An NCVO report also tackled the specific issue of how charities should communicate with their donors and potential donors for fundraising purposes. 'Charities' relationships with donors: a vision for a better future'. The recommendations are based on the concept of ‘freely given, specific, informed and unambiguous consent’. The key guiding principle is that charities should have such quality of an individual’s consent for all channels of communication and for every purpose of data processing.
In December 2016 several charities were fined by the ICO for breaching the Data Protection Act. This led to the Fundraising Regulator and CCEW issuing a Joint Alert regarding compliance with data protection law. In Northern Ireland CCNI guidance “Data Protection - Key Requirements for Charity Trustees” was also issued in December 2016.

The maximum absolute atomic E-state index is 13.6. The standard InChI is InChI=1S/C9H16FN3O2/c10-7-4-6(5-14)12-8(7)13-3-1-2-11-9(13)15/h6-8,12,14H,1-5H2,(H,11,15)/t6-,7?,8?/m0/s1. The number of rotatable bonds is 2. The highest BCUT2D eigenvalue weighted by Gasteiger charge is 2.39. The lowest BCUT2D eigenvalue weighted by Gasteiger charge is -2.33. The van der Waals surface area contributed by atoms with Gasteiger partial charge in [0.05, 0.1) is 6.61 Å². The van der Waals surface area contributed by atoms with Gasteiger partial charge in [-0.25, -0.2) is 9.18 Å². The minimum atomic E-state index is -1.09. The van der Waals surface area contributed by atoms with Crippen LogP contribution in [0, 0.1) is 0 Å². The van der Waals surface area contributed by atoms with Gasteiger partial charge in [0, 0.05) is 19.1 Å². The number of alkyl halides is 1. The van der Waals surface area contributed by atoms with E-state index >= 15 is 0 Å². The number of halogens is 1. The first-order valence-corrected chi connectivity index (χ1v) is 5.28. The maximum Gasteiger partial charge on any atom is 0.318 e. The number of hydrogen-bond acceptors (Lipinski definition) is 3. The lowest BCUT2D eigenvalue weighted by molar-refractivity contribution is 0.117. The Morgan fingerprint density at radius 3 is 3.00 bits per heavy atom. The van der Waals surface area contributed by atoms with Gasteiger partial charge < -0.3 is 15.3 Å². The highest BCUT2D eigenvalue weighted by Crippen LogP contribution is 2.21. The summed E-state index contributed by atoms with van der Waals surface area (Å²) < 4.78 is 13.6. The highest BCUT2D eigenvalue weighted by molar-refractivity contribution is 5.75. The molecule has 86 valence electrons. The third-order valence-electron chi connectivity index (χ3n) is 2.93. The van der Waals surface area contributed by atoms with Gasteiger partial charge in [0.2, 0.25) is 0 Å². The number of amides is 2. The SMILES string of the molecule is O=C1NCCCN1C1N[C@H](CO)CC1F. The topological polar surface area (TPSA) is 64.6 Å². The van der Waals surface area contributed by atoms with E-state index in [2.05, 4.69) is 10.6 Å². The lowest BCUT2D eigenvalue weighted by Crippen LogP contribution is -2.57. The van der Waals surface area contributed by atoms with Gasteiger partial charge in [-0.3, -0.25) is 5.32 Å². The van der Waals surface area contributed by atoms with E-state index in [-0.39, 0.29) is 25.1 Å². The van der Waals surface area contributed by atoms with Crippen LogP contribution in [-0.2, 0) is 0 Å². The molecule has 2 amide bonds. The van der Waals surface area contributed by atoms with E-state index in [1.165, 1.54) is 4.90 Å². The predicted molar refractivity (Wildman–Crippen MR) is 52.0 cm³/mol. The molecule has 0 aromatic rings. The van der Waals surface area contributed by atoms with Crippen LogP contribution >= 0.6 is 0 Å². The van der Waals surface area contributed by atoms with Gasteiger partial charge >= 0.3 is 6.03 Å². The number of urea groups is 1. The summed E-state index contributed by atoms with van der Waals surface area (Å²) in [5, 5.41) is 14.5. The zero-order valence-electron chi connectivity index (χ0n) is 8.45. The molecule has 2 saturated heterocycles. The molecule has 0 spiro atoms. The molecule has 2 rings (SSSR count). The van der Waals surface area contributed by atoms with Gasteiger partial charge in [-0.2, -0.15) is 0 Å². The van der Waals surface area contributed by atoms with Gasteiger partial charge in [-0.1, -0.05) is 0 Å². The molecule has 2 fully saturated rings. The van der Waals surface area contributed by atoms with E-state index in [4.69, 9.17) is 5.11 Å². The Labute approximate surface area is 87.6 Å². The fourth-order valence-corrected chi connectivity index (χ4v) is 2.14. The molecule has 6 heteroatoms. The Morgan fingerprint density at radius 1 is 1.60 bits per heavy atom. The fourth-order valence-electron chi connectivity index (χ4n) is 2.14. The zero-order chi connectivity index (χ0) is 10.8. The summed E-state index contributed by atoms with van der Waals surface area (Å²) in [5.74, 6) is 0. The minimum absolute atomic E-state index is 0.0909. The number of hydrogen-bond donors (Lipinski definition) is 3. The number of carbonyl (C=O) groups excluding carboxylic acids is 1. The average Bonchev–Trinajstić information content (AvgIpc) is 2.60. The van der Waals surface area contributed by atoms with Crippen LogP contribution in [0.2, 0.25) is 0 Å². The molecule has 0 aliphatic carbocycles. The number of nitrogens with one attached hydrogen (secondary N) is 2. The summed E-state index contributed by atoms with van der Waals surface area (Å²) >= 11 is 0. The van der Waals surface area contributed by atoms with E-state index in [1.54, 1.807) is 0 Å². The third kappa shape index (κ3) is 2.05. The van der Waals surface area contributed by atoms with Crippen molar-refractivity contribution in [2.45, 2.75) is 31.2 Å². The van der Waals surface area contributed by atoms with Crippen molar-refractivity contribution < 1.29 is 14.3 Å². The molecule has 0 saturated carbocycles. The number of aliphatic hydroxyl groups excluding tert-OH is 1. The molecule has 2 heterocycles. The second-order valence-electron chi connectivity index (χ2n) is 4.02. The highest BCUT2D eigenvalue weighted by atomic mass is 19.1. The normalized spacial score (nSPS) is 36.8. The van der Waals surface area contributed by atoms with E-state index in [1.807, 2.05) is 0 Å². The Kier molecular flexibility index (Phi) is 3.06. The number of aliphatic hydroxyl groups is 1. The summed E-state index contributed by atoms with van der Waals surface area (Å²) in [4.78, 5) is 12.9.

Current status of the FPS across the UK
In Scotland, England and Wales members of the public can sign up to the Fundraising Preference Service with regard to charities operating in England and/or Wales and also UK-wide charities operating in Scotland which are registered with the CCEW (Charity Commission for England and Wales).
However, Scotland has clearly rejected the FPS for charities that operate solely in Scotland and are subject to the Scottish system of voluntary fundraising regulation.
Currently, only UK-wide charities operating in Northern Ireland are subject to the FPS where they are also regulated by the Fundraising Regulator.